Tina DonvitoUpdated: June 06, 2022
Normally, heart palpitations are not a cause for concern, but in the presence of these other symptoms and scenarios, they indicate serious problems.
What are heart palpitations?
That weird feeling in the middle of your chest can be alarming, but often it's just a glitch in your heart rate. A series of electrical impulses keeps your heart pumping; when one of the impulses is out of sync, you will feelpalpitationson the chest. Most of the time it's just them.Can Ibe a sign of something dangerous. There are several types of heart rhythm disorders, says Denice Hodgson-Zingman, MD, a cardiologist and associate professor of internal medicine at the University of Iowa Health Care. “Some of them cause the heart to beat irregularly, and this can feel like a 'flip flop' sensation,” she says.
symptoms to watch out for
If these electrical impulses are fired in the wrong order, you may experience a feeling of fullness in your neck and heartbeat, says Dr. Hodgson-Zingman. “Other rhythm disturbances consist of intermittent single extra beats or series of beats. Because these extra beats are too fast to allow the heart to pump blood efficiently, it can feel like your heart is failing. According to Joe Lau, MD, PhD, a Northwell Health cardiologist and American Heart Association expert, palpitations can also feel like a fluttering or racing sensation. is just one of11 Silent Signs of Heart Problems You Shouldn't Ignore.
"Papitations are a symptom, so there's no way to generally define what they feel like because, like all symptoms, what they feel like varies from patient to patient," says Emily Zeitler, M.D., electrophysiologist (or heart rhythm doctor). at Dartmouth-Hitchcock Medical Center and a former member of the Electrophysiology Board of the American College of Cardiology. She says the palpitations require a diagnostic evaluation by her doctor.
Sign: Often has palpitations
"Depending on the exact causes, some patients may have infrequent symptoms, while others may have several continuous episodes a day, sometimes each episode lasting several minutes at a time," says Dr. Lau. Chances are, if your palpitations occur infrequently, you don't need to rush to the doctor.less serious causesfor palpitations may includestress, anxiety, caffeine, alcohol, illness or pregnancy, he says. check45 Things Cardiologists Do to Protect Their Own Hearts.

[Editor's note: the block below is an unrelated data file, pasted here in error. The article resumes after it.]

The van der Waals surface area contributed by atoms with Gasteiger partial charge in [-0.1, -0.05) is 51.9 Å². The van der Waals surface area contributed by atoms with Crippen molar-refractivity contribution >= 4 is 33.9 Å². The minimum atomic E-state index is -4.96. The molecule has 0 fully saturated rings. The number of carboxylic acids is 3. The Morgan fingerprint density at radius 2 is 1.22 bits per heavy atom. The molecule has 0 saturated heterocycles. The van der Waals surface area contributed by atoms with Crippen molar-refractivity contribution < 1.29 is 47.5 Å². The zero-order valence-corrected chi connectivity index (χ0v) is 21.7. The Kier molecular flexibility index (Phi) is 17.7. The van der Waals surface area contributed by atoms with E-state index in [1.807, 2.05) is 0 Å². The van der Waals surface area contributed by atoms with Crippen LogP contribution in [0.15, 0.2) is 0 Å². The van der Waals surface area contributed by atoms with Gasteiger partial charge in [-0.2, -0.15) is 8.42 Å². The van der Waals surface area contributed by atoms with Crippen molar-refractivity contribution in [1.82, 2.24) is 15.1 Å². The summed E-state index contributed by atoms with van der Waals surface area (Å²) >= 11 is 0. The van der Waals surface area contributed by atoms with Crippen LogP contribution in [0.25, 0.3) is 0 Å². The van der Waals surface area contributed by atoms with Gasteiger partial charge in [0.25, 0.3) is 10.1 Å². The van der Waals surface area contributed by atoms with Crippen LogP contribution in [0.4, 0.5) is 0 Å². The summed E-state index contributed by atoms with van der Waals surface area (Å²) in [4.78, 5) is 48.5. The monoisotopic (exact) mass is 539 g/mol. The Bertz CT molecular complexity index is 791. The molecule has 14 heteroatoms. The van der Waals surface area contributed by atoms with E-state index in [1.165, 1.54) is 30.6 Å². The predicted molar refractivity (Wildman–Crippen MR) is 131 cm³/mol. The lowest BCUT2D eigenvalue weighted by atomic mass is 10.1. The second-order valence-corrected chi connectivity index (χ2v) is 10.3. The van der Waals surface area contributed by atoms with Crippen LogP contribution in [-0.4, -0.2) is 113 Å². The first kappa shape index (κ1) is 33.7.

Sign: You have chest pain
Go straight to the emergency room (or call an ambulance) if you experience chest pain with palpitations, warns Dr. Zeitler. This is a classic sign that your heart is in serious trouble. don't miss the25 Heart Health Secrets Cardiologists Want You To Know.
Sign: You have trouble catching your breath
In fact, you probably shouldn't even wait for a doctor's appointment if you're experiencing this, as you could be having a cardiac event. When she does experience palpitations, "if she feels like she might pass out or actually pass out, she probably needs to be seen in an urgent care or ER right away," she says. Are here9 Things to Know About Heart Attacks Before You Have One.
Sign: You fainted
While most people know there's something wrong with fainting, if unconsciousness is preceded or followed by palpitations, you'll have even more reason to seek immediate medical attention, warns Dr. Zeitler. This could indicate some type of cardiac event, she says. Lau says that dizziness and swelling of the legs with palpitations can also indicate serious heart problems.
Sign: You have symptoms of stroke
"Any symptom similar to a stroke, such as asymmetric weakness, facial drooping, confusion, difficulty finding words, or visual changes, would be worrisome," says Dr. Hodgson-Zingman. These are the7 Signs of a Stroke Most People Ignore.
Sign: you can't make it through the day
Even if you don't have very alarming symptoms, if you don't feel well or have to stay in bed because of the strange sensations in your chest, you might benefit from treatment, says Dr. Zeitler. While the cause itself may be benign, it must be treated for it to work. “Atrial fibrillation [AFib], a very common cause of palpitations, comes from the upper chamber of the heart, the atrium, causing the lower chamber of the heart to contract irregularly; the heart rhythm is chaotic,” says Dr. Zeitler. "You don't have to treat AFib, but doctors often do it because it makes people feel really bad, and we can make people feel better with drugs or procedures like ablation." To discoverwhat it means when your heart skips a beat and 9 things that cause it.
Sign: You have had palpitations for a long time
Another reason why palpitations can be dangerous is that they can weaken the heart muscle. “Heart rhythm abnormalities, if left untreated and persist for weeks or months, can lead to weakening of the heart muscle, called cardiomyopathy,” says Dr. Hodgson-Zingman. "Fortunately, this form of cardiomyopathy is often fully reversible once the heart rhythm disturbance is corrected." Furthermore, even less dangerous conditions like AFib can havelong term consequences🇧🇷 “This rhythm is not fatal, but it is associated with a much higher risk of stroke and can cause cardiomyopathy if not recognized and treated,” she says. discover the12 advances in heart health that could save your life.
Sign: Your heart begins to beat too fast